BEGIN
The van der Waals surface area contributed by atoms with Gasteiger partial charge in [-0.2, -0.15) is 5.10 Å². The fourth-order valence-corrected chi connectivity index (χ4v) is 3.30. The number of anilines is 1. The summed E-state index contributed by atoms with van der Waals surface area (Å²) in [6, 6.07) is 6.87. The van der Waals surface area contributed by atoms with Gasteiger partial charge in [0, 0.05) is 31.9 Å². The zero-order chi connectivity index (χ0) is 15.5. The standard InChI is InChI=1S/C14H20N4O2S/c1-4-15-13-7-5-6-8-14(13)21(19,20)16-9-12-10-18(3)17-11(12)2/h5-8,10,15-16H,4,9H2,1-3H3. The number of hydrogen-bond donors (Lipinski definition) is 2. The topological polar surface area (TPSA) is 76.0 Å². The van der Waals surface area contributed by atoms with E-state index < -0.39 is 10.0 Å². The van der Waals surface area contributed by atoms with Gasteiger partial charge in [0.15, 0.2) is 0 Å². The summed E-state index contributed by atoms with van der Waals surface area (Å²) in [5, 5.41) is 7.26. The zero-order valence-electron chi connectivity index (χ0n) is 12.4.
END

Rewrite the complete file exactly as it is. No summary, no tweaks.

The van der Waals surface area contributed by atoms with Gasteiger partial charge in [-0.2, -0.15) is 5.10 Å². The fourth-order valence-corrected chi connectivity index (χ4v) is 3.30. The number of anilines is 1. The summed E-state index contributed by atoms with van der Waals surface area (Å²) in [6, 6.07) is 6.87. The van der Waals surface area contributed by atoms with Gasteiger partial charge in [0, 0.05) is 31.9 Å². The zero-order chi connectivity index (χ0) is 15.5. The standard InChI is InChI=1S/C14H20N4O2S/c1-4-15-13-7-5-6-8-14(13)21(19,20)16-9-12-10-18(3)17-11(12)2/h5-8,10,15-16H,4,9H2,1-3H3. The number of hydrogen-bond donors (Lipinski definition) is 2. The topological polar surface area (TPSA) is 76.0 Å². The van der Waals surface area contributed by atoms with E-state index < -0.39 is 10.0 Å². The van der Waals surface area contributed by atoms with Gasteiger partial charge in [0.15, 0.2) is 0 Å². The summed E-state index contributed by atoms with van der Waals surface area (Å²) in [5, 5.41) is 7.26. The zero-order valence-electron chi connectivity index (χ0n) is 12.4.